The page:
nohup bin/fetch_osc_and_apply.sh "https://planet.openstreetmap.org/replication/minute/" &

Variant that retains the downloaded minute diffs. Here $DIFF_DIR must be replaced by the directory to store the diffs in:

nohup bin/dispatcher --osm-base --db-dir="$DB_DIR/" --allow-duplicate-queries=yes &
chmod 666 "$DB_DIR"/osm3s_osm_base
nohup bin/fetch_osc.sh auto \
    "https://planet.openstreetmap.org/replication/minute/" \
    "$DIFF_DIR/" &
nohup bin/apply_osc_to_db.sh "$DIFF_DIR/" auto --meta=yes &

You should now be able to execute queries with


by passing the query on standard input.

Catching-up may take some time. On a magnetic hard disk, a speedup of 6 to real time is quite usual. So if you have downloaded a two days old clone, which is a usual delay, then catching up may take up to 12 hours. SSDs tend to be a lot faster.

The next step is to enable areas. Areas are not a native data type of OpenStreetMap, thus its entire implementation in Overpass API is a huge workaround.

While there is effort to integrate areas into the main workflow, for the moment being areas require to build some extra data structures.

It is necessary to run a second instance of the dispatcher and to run a script that periodically updates the area cache:

cp -pR rules "$DB_DIR/"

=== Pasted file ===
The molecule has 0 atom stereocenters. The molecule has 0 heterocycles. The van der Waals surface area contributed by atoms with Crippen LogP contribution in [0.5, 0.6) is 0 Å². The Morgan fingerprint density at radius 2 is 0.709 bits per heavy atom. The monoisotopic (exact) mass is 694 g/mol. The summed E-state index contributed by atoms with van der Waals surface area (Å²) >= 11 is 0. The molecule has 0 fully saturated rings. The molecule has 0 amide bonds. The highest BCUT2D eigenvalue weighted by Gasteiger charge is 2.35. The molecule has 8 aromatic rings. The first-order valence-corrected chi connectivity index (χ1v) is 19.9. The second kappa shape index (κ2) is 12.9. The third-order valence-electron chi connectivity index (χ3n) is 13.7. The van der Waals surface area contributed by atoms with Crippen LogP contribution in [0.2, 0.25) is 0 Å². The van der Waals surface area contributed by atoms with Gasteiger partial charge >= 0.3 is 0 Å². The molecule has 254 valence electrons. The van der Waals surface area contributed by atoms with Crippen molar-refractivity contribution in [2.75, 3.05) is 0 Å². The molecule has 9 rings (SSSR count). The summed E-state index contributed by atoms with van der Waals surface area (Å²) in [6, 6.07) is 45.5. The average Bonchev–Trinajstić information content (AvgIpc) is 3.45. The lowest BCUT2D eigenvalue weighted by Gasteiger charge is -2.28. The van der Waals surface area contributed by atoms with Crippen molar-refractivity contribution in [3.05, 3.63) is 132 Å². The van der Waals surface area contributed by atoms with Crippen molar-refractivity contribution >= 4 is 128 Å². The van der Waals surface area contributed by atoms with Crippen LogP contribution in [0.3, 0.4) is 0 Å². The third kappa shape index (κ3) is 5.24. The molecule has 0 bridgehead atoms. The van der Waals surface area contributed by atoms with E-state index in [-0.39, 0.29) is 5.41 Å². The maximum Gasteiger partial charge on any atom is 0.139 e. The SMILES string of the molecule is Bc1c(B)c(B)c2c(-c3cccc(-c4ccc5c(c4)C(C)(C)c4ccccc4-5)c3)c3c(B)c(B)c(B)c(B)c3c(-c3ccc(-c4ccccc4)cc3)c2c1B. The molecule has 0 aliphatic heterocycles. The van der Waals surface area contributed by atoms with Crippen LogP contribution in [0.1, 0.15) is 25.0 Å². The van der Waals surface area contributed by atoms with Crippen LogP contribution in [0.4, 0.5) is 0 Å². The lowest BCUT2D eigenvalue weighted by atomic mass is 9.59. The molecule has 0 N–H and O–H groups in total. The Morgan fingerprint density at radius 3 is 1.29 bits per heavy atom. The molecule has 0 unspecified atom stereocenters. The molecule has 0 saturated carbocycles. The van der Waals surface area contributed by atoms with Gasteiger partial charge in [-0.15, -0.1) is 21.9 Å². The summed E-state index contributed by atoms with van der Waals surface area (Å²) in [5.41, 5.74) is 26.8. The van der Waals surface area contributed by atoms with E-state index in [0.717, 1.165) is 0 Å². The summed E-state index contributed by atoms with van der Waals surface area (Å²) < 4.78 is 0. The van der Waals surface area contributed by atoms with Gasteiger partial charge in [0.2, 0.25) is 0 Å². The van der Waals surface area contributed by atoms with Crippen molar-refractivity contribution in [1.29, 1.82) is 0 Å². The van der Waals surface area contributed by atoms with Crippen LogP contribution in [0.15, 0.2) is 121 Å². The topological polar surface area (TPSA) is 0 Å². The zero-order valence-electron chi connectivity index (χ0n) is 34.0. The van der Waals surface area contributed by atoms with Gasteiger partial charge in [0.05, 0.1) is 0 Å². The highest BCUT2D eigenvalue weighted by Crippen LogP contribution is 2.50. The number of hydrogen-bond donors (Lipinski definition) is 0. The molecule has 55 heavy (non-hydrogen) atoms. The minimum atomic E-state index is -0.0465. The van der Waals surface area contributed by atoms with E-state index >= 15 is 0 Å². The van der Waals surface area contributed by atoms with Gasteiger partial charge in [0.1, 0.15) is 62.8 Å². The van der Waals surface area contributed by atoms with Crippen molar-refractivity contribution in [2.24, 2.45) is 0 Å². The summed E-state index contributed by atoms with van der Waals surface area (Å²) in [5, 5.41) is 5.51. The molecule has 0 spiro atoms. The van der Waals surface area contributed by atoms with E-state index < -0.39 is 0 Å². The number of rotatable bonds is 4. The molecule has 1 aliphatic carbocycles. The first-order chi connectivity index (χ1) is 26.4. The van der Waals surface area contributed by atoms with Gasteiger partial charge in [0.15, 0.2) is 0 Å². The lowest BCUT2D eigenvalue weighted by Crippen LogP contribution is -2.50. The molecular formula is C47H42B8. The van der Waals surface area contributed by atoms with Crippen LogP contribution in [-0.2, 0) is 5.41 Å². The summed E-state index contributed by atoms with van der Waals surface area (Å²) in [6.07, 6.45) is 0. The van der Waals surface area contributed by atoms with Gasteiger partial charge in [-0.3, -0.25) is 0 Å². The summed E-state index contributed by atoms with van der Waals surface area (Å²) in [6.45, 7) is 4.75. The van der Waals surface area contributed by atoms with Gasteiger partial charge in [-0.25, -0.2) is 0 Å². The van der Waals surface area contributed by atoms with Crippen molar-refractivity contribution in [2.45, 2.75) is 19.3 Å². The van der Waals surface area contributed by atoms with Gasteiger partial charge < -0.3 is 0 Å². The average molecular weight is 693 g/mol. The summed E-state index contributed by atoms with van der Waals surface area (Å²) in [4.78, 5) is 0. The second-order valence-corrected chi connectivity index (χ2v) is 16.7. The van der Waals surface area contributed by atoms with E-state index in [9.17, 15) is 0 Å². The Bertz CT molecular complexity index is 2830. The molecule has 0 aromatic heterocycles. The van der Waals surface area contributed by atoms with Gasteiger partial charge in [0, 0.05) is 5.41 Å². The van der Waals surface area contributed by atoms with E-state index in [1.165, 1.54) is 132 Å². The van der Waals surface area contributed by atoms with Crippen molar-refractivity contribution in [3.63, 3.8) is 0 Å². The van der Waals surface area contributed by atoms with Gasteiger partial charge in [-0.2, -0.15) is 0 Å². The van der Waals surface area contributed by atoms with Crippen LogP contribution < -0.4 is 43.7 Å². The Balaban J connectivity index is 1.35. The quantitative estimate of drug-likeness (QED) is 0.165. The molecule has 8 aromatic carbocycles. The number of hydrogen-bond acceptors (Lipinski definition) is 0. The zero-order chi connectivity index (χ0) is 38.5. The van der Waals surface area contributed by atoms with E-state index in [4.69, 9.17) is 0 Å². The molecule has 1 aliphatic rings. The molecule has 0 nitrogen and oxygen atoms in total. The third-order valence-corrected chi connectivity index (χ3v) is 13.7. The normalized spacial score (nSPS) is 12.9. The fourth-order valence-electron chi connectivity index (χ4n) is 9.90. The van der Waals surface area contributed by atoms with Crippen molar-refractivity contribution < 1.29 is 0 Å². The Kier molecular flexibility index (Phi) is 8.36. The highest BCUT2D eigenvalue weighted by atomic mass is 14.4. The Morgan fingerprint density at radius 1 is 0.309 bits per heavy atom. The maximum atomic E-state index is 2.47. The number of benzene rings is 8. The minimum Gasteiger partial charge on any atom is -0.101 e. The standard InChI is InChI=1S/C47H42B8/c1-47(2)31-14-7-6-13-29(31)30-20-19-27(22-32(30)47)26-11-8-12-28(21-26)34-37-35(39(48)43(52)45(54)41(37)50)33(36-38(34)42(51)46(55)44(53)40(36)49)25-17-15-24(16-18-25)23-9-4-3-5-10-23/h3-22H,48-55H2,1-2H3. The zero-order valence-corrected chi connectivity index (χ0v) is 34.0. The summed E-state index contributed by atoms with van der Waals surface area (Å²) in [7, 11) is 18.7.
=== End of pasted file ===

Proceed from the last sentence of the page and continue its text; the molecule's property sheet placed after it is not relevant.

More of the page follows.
nohup bin/dispatcher --areas --db-dir="$DB_DIR/" --allow-duplicate-queries=yes &
chmod 666 "$DB_DIR"/osm3s_areas
nohup bin/rules_delta_loop.sh "$DB_DIR" &

See below for more details.

Configure the Web Server

The database can be accessed via the web, by accessing it from a web server via the Common Gateway Interface (CGI).

There are many different web servers; the public instances are currently run with Apache, but there have also been successful versions with Nginx over the years. We will explain a configuration with Apache here as an example.

The Common Gateway Interface must first be enabled in Apache, by linking the module cgi.load in the subdirectory mods-enabled to its counterpart in the subdirectory mods-available.

Then, in the corresponding VirtualHost, usually in the directory sites-enabled, the CGI directory must be declared. For the public instances with Apache 2.4, this is done by the following block; $ABSPATH_TO_EXEC_DIR must be replaced by the absolute path to the target directory:

ScriptAlias /api/ "$ABSPATH_TO_EXEC_DIR"
<Directory "$ABSPATH_TO_EXEC_DIR">
    AllowOverride None
    Options +ExecCGI -MultiViews +SymLinksIfOwnerMatch
    Require all granted